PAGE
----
“You’re guaranteed to feel sickened and hysterically entertained at the same time.”
Director Mathew Parker clearly has a penchant for tales that are dark and disturbing. Having had previous success with other Hope Theatre in-house productions, Thrill Me: The Leopold and Loeb Story, The Lesson and Lovesong of The Electric Bear, they all have a similar theme of sinister unsettlement to them. Parker undisputedly has a knack for the genre of black comedy/thriller and brings his expertise to this latest show. The House of Yes is deliciously uncomfortable yet devilishly funny. A rare outing of Wendy Macleod’s under-the-radar 90’s hit play and film, this is a thrilling revival, losing none of its shock value or humour.
It’s Thanksgiving in Washington D.C. A hurricane is sweeping through the capital, but it’s not just the weather that’s blowing up a storm. The Pascal family, of upper-class, WASP-ish pedigree, who live in a time warp since the Kennedy assassination, are feverishly awaiting the arrival of the prodigal son, Marty (Fergus Leathem). None is as excited for his return as his unstable twin sister Jackie-O (Colette Eaton). However the presence of Marty’s fiancee, Lesly (Kaya Bucholc), there to meet the family, comes as somewhat of a surprise. The obsessive Jackie is not best pleased, younger brother Anthony (Bart Lambert) is infatuated, and Mother Pascal (Gill King) is judging from the shadows as she watches on. In a series of twisted events and manipulations, the night soon becomes a Thanksgiving no one will forget.
The cast, on a whole, do a marvellous job at giving heightened performances that never fall into being camp and melodramatic, which could so easily occur with Macleod’s writing. Eaton as Jackie-O teases you with her fragility, never knowing when she might do something drastic, whilst Lambert’s oddball physicality and leering looks as Anthony are decidedly creepy and comical all-in-one.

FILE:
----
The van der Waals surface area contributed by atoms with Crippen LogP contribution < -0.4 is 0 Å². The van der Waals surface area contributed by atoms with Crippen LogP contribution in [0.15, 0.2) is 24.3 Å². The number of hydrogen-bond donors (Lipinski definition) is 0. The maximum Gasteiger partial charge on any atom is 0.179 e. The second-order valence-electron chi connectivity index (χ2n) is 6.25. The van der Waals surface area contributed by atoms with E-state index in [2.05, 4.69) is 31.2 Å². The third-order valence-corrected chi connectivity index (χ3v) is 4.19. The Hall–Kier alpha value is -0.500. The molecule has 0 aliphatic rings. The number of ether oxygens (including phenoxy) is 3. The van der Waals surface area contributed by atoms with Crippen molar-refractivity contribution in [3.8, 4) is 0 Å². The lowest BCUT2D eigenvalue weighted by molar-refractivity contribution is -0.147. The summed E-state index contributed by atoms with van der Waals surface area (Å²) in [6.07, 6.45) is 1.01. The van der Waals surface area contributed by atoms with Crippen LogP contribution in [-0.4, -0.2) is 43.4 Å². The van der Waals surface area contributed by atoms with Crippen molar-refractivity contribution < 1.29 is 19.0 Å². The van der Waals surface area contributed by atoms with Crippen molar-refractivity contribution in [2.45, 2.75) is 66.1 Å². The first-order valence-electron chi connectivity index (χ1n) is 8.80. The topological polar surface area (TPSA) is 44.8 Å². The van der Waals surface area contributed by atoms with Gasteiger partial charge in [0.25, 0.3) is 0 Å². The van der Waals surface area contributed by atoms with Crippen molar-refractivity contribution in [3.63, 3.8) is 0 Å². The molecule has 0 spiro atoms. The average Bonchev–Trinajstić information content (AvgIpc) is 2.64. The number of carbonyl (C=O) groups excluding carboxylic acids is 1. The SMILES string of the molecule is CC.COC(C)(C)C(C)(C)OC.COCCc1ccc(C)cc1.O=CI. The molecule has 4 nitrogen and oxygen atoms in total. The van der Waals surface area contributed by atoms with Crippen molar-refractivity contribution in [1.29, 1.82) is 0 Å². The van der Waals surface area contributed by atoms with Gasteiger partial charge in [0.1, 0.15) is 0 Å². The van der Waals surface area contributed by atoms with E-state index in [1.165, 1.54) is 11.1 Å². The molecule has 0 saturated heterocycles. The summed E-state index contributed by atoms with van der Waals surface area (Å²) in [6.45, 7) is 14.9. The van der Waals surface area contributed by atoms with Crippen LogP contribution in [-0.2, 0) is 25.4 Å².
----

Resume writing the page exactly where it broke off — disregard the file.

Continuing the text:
The studio space is decked out by designer Rachael Ryan with gold drapes, and gilded frames, to give a nod to the cavernous, elaborate home of the Pascals, yet uses the intimate environment of the theatre, full of shadowy little corners, to heighten the gothic, haunted house aesthetic.
With an Absurdist veneer and Noël Coward-like sensibility, The House of Yes gives an unconventional take on theatrical commonalities, creating its own Frankenstein mish-mash of genres. The subtext hints to deeper messages on the themes of family politics, and the American class system, but never lets this interfere with the stylised exterior. Instead it is just tantalisingly bubbling under the surface. Regardless of being nearly 30 years old, this play still feels rather daring, even if not so relevant to today. You’re guaranteed to feel sickened and hysterically entertained at the same time.
“an interesting and atmospheric production with many thought-provoking moments”